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Topic: What kind of adapter should I get? (Read 504 times) previous topic - next topic

niss3

So I was thinking of getting an adapter to my Arduino.

I've been using 9V batteries with this thing:


It's max 0,7mA.

So if I get a wall-socket adapter, what kind should I get?

If I get a 9V one, it can at most be P = 9 * 0.7 = 6,3 W
Am I right?

When I check the stores around here there's a gap between 3,6 and 7,2. So if I get the 3,6W I could run it at U = P / I = 3,6 / 0,7 = 5.1 V


So I guess I should get the 3-12V variable 3,6W adapter. It says when it's set to 5V it will deliver with 0.6mA.

Is my thinking correct?

CtrlAltElite

Has there been an outbreak of the stupid virus, and I didn't get the memo?

niss3

600uA?
Are you serious?
Probably not. That's why I'm asking for help.

Where is the 600 u A from?

CtrlAltElite

Probably not. That's why I'm asking for help.

Where is the 600 u A from?

Here
Quote
It says when it's set to 5V it will deliver with 0.6mA.
Has there been an outbreak of the stupid virus, and I didn't get the memo?

niss3



Levererar upp till 600 mA (vid 3/4,5/5 V)

^

Delivers up to 600 mA ( at 3/4,5/5 V)

That's where I got it from.

CtrlAltElite

0.6 mA is NOT 600mA.
So, no, you didn't get it there.
Has there been an outbreak of the stupid virus, and I didn't get the memo?

thomasbommel

A power supply like this one
https://www.amazon.de/dp/B01MS5ZQH5/ref=sspa_dk_detail_4?psc=1
works fine... it is capable of delivering 2A, so way more than you need (which is no problem) and it's really cheap.


niss3



This is what I'm looking to power with the adapter. The 8 relay COM will share the same 5V as the Arduino UNO board. But the relay VCC itself needs another 5V power source.


JohnRob

I would suggest you get an adapter that is at least capable of 1 amp (1000 ma).

Reasons:

  • They are relatively common
  • It will be capable of any new types of circuitry you might like to power in the future.
  • I don't think there is much of a cost difference.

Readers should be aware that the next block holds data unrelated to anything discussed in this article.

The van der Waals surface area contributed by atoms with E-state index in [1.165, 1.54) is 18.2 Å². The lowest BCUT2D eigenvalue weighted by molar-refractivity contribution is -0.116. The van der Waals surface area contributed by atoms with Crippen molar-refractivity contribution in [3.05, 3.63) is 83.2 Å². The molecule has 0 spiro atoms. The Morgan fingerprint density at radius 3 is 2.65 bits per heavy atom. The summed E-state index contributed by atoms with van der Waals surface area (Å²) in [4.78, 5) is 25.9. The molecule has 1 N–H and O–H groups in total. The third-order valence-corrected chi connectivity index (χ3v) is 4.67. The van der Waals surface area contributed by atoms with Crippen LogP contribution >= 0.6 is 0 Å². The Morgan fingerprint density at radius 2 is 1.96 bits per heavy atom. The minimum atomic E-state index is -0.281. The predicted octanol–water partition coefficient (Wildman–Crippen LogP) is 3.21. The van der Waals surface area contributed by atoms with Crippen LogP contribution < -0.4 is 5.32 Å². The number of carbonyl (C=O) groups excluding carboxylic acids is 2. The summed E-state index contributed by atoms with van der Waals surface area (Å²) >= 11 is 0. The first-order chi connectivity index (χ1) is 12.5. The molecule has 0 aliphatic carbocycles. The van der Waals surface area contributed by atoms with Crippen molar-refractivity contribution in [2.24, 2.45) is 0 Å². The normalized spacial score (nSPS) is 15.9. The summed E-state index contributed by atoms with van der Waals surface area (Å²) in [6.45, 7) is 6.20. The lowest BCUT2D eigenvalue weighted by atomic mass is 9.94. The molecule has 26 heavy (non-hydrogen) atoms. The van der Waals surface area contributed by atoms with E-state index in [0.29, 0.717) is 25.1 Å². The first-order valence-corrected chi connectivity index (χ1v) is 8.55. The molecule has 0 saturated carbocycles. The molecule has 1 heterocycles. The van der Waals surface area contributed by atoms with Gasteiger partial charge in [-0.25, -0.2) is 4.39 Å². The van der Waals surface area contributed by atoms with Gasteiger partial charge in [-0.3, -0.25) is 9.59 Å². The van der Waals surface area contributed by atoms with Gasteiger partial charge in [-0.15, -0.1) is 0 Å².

I'm not sure you realize this and if you don't I will state it:

You circuit will only draw the current it needs from the power supply.   Having a power supply that is only slightly more capable than what the circuit needs will likely cause problems.  You want to have power to spare.

Stated differently, If you circuit requires 60 ma at 9V then that is all it will draw from the power supply even if the power supply was capable of 100A.



Please do not PM me with thread based messages.  If your thoughts are worth responding,  the group should benefit from your insight.

Wawa

It's max 0,7mA.

If I get a 9V one, it can at most be P = 9 * 0.7 = 6,3 W
Am I right?
Did you mean 700mA. That's sales talk.
9volt in and 5volt out is a 4volt drop.
With 700mA current draw, the linear regulator on that board would dissipate 4volt*0.7A= 2.8watt.
About three times the power it can handle.
700mA can only be drawn with a 6volt supply (less voltage difference is less heat).

With a 9volt power supply, that breadboard supply can only deliver ~250mA.
That's 200mA if you subtract 50mA for the Uno.
No more than two relays can be  active.
If you want more, then forget about that breadboard supply.

You need a 5volt supply capable of delivering at least 8*80mA= 640mA for the relay coils.
Plus 50mA if you also want to power the Uno with it.
A 5volt/1Amp tablet charger is common/cheap.

If you want opto isolation, then you need a separate relay coil supply and a separate Uno supply.
In that case, grounds of the two should not be shared.
Opto isolation could be wise if the relays are used for switching mains power.
Leo..

Wawa

The 8 relay COM will share the same 5V as the Arduino UNO board...
So what is it used for.
If you're using low voltage devices (motors, LEDs), then switching with logic level mosfets might be easier.
They don't draw the current a relay does (~80mA each), and they don't make noise.
Leo..

niss3

#11
Feb 26, 2018, 07:40 pm Last Edit: Feb 26, 2018, 07:45 pm by niss3
I got myself a 5V 1,2A adapter (it's adjustable).


And just when I got it, I noticed my board module I'm splitting the power with requires at least 6.5V to properly function. I  switched up my adapter to 9V, It delivers 0.65A with 9V.

Something weird that happens is that my relay "flickers" when I use the adapter. This does not happen with USB power.

Is this because the adapter is too weak?

Video: (most of the wires aren't connected yet, as I were just testing the first relay)
http://puu.sh/zwcZs/37d44f1f5e.webm

niss3

I tried wirering the 5V from the Arduino UNO to both the COM and VCC on the relay just to see if my wireing/grounding could have been the problem. But I experience the same issue.

I guess it's leaning towards my power adapter not beeing up to the task since it can't even get one single relay to function?

niss3

So what is it used for.
If you're using low voltage devices (motors, LEDs), then switching with logic level mosfets might be easier.
They don't draw the current a relay does (~80mA each), and they don't make noise.
Leo..

I'm just using the relays to open/close 5V circuits.

niss3

If I skip the whole idea with using relays and go for transistors instead. What kind of transistor do I need to simply pass through 5V? It got to be a super small one, right?

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